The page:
A second possible explanation is that economies of scale have increased so much that it is only worthwhile to deal with a few large suppliers. Although this may be true in a few industries, the weight of the evidence does not support this hypothesis in general. Flexible manufacturing is widely acknowledged to have reduced the average size of production runs and overall set-up costs, enabling smaller plants and firms to compete successfully. For instance, in the automobile industry, lot sizes for both production and delivery were smaller in 1989 than five years earlier [1] (Helper 1991a). Furthermore, trends in information technology strongly favor smaller and cheaper computers and reduced economies of scale in production. Finally, the average size of firms has decreased in the past decade in the U.S. economy as a whole (Brynjolfsson et al. 1991).

A third possibility is that flexible manufacturing has enabled each supplier to offer a broader range of products. As a result, the buyer might be able to rely on fewer suppliers in total, but still have the same number for each product. [2] Although theoretically intriguing, this hypothesis could not explain the finding of Helper (1991a, 1991b) that the average number of competitors producing the same product for a given customer decreased from 2 to 1.5 and the number of rivals producing similar products in the auto industry fell from 2.3 in 1983 to 1.9 in 1988.

If this shift to fewer suppliers is not driven simply by changes in coordination costs, economies of scale, or supplier versatility, business leaders suggest an alternative explanation. According to Percy Barnevik, head of the $29-billion ABB conglomerate, price is less important than benefits such as responsiveness and higher quality:

"If you have ten suppliers for porcelain for your transformers ... you can cut those ten down to three." Because this approach gives each remaining supplier more business, ABB feels it can demand short delivery times and high quality.

"Any idiot can reduce a price by 10% to become more competitive. But if you can off an electric power transmission cable under the Baltic one year earlier than your competitor can, that is of tremendous value to the customer." (Rapoport 1992)

In fact, several field studies of buyer-supplier relations focus on the advantages that smaller and tighter networks of suppliers have, not only in quality (Cusumano and Takeishi 1991, Helper 1991b, McMillan 1990) and responsiveness (Johnston and Lawrence 1988), but also in innovation and technology adoption (Helper 1991a, Helper 1991b), defect rates (Cusumano and Takeishi 1991), trust (Johnston and Lawrence 1988) ,and information exchanges (Cusumano and Takeishi 1991, Helper 1991a, Helper 1991b). All of these characteristics involve investments by suppliers that are difficult or impossible to specify in advance in a contract, in other words they are "noncontractible," and they offer benefits that are largely specific to a particular buyer-supplier relationship. As discussed in the remainder of this paper, providing incentives for such investments presents special challenges. IT is likely to increase the importance of non-contractible factors, such as innovation, speed, responsiveness, and flexibility, emphasizing the need to address these challenges.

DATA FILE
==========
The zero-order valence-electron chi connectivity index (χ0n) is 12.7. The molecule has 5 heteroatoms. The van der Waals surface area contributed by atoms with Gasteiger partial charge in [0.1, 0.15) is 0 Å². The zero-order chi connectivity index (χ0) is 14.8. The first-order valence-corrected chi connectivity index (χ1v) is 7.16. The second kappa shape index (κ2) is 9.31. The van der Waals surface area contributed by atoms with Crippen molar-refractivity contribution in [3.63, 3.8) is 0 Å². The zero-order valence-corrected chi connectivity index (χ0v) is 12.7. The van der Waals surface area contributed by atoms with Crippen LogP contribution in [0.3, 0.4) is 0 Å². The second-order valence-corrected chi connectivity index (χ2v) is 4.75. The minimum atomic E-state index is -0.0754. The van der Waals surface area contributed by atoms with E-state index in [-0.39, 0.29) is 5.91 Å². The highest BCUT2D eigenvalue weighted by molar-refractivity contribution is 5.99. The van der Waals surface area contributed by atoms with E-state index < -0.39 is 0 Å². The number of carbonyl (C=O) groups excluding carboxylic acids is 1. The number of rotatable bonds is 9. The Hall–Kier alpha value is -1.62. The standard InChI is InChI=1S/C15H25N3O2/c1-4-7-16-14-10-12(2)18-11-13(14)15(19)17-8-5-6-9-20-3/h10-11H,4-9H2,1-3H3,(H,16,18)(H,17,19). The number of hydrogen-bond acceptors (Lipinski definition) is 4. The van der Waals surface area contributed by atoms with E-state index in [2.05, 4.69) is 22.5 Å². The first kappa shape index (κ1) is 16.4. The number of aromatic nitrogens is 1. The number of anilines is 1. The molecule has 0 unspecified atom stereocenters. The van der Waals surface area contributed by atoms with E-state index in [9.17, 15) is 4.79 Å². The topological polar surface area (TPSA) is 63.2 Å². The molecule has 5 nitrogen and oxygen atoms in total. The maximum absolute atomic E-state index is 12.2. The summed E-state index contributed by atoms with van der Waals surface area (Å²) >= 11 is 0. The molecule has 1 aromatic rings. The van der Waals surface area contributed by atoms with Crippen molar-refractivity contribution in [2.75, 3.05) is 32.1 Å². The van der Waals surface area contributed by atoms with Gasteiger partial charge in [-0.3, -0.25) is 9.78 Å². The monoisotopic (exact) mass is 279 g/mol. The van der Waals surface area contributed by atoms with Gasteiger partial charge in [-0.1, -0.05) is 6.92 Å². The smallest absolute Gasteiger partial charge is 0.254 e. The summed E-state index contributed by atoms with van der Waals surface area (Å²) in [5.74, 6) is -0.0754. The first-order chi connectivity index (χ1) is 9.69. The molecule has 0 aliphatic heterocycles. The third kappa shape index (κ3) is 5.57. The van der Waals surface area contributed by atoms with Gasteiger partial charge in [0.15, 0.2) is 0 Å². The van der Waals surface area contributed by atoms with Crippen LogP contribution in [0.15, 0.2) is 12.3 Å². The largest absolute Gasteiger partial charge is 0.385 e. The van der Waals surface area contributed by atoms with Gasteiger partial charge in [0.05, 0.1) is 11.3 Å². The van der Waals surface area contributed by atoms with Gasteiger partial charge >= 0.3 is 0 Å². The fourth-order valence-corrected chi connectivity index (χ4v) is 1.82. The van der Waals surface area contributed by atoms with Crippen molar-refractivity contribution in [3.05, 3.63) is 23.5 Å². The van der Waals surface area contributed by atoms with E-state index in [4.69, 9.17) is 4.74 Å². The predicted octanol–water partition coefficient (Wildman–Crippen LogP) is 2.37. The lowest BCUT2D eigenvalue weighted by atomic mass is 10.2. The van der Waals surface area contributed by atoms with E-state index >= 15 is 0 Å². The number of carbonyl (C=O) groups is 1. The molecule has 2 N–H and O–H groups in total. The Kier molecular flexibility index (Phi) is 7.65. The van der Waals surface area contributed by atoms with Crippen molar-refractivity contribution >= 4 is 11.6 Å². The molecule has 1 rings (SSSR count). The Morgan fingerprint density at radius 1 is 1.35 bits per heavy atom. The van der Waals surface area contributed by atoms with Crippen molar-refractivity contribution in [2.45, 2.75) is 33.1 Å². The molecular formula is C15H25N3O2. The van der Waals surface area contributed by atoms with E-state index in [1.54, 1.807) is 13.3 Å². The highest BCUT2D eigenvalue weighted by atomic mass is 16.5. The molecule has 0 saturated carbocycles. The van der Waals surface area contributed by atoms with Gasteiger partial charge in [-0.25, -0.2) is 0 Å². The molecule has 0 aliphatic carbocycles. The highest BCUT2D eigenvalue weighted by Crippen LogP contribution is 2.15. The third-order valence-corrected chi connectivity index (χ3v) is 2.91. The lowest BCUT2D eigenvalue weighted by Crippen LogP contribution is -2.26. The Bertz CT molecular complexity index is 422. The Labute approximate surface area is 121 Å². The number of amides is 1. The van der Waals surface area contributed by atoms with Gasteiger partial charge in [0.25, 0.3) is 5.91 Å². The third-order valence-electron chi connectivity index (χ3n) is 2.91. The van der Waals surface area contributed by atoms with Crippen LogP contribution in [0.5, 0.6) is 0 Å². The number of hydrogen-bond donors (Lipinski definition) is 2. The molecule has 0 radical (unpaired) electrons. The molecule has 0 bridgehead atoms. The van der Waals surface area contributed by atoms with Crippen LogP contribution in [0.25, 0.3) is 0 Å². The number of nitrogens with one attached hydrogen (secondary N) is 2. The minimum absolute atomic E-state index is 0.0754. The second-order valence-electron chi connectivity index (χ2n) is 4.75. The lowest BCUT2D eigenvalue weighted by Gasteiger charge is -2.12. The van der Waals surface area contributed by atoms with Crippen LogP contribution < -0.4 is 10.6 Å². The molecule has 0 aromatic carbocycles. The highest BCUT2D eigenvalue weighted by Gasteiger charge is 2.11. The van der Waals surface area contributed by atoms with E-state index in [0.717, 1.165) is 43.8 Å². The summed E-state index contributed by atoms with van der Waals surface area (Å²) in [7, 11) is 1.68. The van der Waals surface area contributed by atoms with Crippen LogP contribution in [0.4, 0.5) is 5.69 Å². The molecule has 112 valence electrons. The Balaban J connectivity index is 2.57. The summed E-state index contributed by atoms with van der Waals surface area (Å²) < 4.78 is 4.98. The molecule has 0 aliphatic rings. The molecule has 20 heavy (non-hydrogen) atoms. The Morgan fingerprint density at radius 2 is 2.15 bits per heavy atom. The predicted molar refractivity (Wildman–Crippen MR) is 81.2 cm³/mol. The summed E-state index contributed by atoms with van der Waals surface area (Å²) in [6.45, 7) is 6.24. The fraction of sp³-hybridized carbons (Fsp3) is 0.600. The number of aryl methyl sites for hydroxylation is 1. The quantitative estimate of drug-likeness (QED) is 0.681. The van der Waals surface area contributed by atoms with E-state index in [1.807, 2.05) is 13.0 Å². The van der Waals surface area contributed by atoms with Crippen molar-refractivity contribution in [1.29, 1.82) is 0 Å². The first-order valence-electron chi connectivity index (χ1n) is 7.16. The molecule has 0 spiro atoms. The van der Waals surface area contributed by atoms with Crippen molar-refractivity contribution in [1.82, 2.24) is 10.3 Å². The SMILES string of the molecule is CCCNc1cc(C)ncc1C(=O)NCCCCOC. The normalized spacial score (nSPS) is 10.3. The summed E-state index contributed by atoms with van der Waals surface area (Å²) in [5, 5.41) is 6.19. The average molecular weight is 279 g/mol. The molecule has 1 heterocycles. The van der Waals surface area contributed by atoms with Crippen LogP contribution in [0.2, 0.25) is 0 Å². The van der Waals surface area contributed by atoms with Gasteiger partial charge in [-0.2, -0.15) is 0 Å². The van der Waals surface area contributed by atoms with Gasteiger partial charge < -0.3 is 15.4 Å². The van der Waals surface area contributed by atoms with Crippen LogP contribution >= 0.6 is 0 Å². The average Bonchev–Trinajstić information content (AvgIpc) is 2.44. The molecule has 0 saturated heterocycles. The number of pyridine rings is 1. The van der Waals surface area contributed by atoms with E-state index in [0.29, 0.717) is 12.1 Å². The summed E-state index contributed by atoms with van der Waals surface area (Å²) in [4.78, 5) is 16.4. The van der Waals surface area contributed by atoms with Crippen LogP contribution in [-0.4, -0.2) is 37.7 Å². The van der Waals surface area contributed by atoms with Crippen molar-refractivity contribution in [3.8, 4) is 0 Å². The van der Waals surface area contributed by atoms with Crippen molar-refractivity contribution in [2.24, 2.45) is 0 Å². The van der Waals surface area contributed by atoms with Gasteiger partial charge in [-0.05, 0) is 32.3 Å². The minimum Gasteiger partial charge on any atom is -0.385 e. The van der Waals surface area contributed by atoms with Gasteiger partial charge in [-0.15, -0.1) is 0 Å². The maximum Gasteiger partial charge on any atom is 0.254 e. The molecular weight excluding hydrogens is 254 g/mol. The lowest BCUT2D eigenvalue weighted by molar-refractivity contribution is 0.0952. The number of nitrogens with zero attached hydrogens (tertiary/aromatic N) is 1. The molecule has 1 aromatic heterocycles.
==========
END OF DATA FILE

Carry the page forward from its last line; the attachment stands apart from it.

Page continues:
When investments are noncontractible and specific, firms must depend on their own ex post bargaining power (and/or the goodwill of their partners) to reap a share of the benefits created by their investments. [3] It has proven difficult to model these considerations in the past, for the same reasons that it is difficult to specify them in a contract, and as a result they have largely been ignored in the more formal literature on buyer-supplier relations. Notable exceptions include Clemons, Reddi and Row (1993), Helper (1991a), and Pisano and Chew (1990). Even these alternative approaches, however, do not explicitly address the question of how to provide incentives for supplier investment in quality, responsiveness, and innovation, and, specifically, how the number of suppliers affects the incentives to make such investments. In fact, the idea that limiting the number of suppliers, and thereby increasing their bargaining power, could be a successful competitive strategy, runs counter not only to standard neoclassical economic models, but to the widely used competitive strategy models as well (Porter 1980). As Alan Blinder put it: "Keiretsu are often portrayed as exclusionary devices that make Japanese companies unduly clannish and insular. How can such apparently restrictive business practices promote efficiency?" (Blinder 1991)

This article builds on the existing literature by adding incentive considerations to the coordination cost considerations in determining the optimal number of suppliers. In particular, we use the incomplete contracting framework developed by Grossman, Hart and Moore (Grossman and Hart 1986, Hart and Moore 1990) to show that when it is important to provide incentives for suppliers to make noncontractible investments, it can be optimal to limit the number of suppliers with which a buyer enters into a relationship. The intuition for this result is that a supplier will be able to garner more of the benefit created by his or her investment if the buyer does not have too many alternative suppliers. As a result, the supplier will have greater ex post bargaining power and, therefore, greater ex ante incentives to make noncontractible investments, such as investments in quality, responsiveness and innovation. Our analysis thus provides a partial formalization for the increasingly popular idea of partnership between buyers and suppliers (Henderson and Venkatraman 1990, Johnston and Lawrence 1988), which mirrors our emphasis on the incentive benefits of a tighter relationship with fewer suppliers.